Of the larger kangaroos, which attain a weight of 200 lb and more, eight species are named, only one of which is found in Western Australia.
Huxley in 1880 briefly suggested the arboreal origin, or primordial treehabitat of all the marsupials, a suggestion abundantly confirmed by the detailed studies of Dollo and of Bensley, according to which we may imagine the marsupials to have passed through (r) a former terrestrial phase, followed by (2) a primary arboreal phase - illustrated in the tree phalangers - followed by (3) a secondary terrestrial phase - illustrated in the kangaroos and wallabies - followed by (4) a secondary arboreal phase - illustrated in the tree kangaroos.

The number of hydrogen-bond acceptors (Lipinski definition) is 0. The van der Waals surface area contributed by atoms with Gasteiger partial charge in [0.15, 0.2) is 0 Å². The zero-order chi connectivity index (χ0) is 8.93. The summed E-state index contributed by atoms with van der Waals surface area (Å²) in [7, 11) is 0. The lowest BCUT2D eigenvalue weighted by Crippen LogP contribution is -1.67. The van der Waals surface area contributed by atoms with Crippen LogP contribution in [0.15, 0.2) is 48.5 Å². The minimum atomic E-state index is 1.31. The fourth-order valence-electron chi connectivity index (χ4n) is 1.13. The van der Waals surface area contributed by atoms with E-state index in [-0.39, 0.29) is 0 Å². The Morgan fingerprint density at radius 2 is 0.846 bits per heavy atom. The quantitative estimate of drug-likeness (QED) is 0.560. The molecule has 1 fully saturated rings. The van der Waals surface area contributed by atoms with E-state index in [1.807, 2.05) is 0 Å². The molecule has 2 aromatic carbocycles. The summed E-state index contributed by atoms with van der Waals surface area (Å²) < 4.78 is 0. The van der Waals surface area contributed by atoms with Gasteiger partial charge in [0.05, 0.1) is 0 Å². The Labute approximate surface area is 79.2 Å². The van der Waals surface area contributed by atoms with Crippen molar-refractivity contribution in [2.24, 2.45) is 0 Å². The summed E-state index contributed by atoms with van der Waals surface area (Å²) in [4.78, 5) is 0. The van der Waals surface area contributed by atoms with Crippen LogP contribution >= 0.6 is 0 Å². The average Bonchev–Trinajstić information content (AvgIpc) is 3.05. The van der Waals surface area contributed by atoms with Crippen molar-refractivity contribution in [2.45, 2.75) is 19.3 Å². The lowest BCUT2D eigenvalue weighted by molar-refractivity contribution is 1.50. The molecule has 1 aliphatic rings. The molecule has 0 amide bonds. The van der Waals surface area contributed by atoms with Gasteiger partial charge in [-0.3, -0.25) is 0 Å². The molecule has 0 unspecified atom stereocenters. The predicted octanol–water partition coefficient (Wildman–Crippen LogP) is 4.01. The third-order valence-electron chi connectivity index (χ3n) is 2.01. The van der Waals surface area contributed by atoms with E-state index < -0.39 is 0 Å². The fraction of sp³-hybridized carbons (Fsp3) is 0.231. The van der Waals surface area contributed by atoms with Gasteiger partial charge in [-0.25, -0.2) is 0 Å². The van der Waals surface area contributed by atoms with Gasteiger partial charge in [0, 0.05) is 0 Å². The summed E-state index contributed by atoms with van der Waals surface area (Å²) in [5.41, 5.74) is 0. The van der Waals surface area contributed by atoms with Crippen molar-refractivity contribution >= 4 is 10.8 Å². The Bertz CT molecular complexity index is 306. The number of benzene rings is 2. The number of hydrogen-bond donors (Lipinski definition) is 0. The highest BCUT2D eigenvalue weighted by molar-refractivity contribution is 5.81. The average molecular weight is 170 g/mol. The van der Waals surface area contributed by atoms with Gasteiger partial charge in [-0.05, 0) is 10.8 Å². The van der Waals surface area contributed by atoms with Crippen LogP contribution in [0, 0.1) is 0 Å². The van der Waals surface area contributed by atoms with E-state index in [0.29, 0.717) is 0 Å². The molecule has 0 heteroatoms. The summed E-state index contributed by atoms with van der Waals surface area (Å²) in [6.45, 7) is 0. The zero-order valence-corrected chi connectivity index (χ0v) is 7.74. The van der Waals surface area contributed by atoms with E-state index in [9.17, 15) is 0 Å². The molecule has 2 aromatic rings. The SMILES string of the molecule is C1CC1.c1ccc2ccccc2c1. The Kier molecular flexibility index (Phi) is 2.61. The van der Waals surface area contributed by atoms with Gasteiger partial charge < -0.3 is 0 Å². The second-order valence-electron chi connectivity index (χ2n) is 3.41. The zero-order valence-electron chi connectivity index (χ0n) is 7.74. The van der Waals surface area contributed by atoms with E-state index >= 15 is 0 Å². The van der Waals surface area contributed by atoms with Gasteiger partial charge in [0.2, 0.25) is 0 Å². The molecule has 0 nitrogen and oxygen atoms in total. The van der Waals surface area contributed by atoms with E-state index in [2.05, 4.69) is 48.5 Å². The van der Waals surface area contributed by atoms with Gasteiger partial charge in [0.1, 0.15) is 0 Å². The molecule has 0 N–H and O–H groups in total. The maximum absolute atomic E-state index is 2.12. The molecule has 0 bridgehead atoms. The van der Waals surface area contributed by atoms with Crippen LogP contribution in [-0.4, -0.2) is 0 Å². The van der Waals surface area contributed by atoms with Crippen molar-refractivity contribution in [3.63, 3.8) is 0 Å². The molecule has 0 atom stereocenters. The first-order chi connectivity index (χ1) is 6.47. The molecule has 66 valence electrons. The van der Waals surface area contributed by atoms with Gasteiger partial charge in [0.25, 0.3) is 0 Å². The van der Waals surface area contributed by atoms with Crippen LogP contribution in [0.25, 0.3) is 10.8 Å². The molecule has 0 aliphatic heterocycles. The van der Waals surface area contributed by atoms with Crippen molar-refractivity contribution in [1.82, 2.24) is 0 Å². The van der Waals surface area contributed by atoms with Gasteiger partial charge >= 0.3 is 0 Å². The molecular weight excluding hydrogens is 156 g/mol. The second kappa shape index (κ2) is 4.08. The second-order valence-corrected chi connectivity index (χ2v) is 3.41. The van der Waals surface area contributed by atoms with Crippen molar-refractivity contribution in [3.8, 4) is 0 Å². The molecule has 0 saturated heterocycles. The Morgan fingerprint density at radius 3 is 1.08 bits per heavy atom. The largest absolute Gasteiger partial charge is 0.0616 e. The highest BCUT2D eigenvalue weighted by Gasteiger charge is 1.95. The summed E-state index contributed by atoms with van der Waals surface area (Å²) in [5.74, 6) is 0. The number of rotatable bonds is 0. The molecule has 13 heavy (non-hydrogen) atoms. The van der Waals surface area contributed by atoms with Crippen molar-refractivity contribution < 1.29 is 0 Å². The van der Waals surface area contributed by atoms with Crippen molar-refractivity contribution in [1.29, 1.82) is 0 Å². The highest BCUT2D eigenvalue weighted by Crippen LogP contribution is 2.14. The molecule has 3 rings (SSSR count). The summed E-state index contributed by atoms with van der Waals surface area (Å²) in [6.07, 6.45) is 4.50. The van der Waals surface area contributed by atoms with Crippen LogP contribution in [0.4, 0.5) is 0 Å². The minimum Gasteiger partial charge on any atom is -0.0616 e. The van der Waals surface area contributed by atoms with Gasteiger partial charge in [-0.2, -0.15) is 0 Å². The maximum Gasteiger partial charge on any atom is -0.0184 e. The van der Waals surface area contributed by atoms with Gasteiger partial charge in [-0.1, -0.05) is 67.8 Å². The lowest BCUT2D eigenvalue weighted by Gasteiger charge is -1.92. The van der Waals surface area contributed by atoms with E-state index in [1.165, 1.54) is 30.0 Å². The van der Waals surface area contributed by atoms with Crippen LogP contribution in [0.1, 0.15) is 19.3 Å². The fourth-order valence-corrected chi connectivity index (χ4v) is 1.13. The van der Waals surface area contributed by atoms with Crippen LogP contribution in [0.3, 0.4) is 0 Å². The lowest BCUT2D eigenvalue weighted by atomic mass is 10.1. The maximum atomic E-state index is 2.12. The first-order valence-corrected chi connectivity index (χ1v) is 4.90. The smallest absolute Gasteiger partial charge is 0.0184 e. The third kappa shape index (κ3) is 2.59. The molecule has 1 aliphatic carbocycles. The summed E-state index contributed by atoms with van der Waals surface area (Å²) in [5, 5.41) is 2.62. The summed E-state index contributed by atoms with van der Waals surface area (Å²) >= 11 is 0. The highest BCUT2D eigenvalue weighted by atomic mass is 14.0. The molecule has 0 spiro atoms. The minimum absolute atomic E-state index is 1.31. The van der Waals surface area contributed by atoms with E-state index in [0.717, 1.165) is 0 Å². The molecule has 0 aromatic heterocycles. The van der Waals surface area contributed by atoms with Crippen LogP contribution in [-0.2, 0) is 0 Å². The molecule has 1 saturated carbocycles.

Fossil bones of extinct kangaroo species are met with; these kangaroos must have been of enormous size, twice or thrice that of any species now living.
The larger wallabies, or brush-kangaroos, such as the red-necked wallaby (M.
- The third and last sub-order of marsupials is the Diprotodontia, which is exclusively Australasian and includes the wombats, koala, cuscuses, kangaroos and their relatives.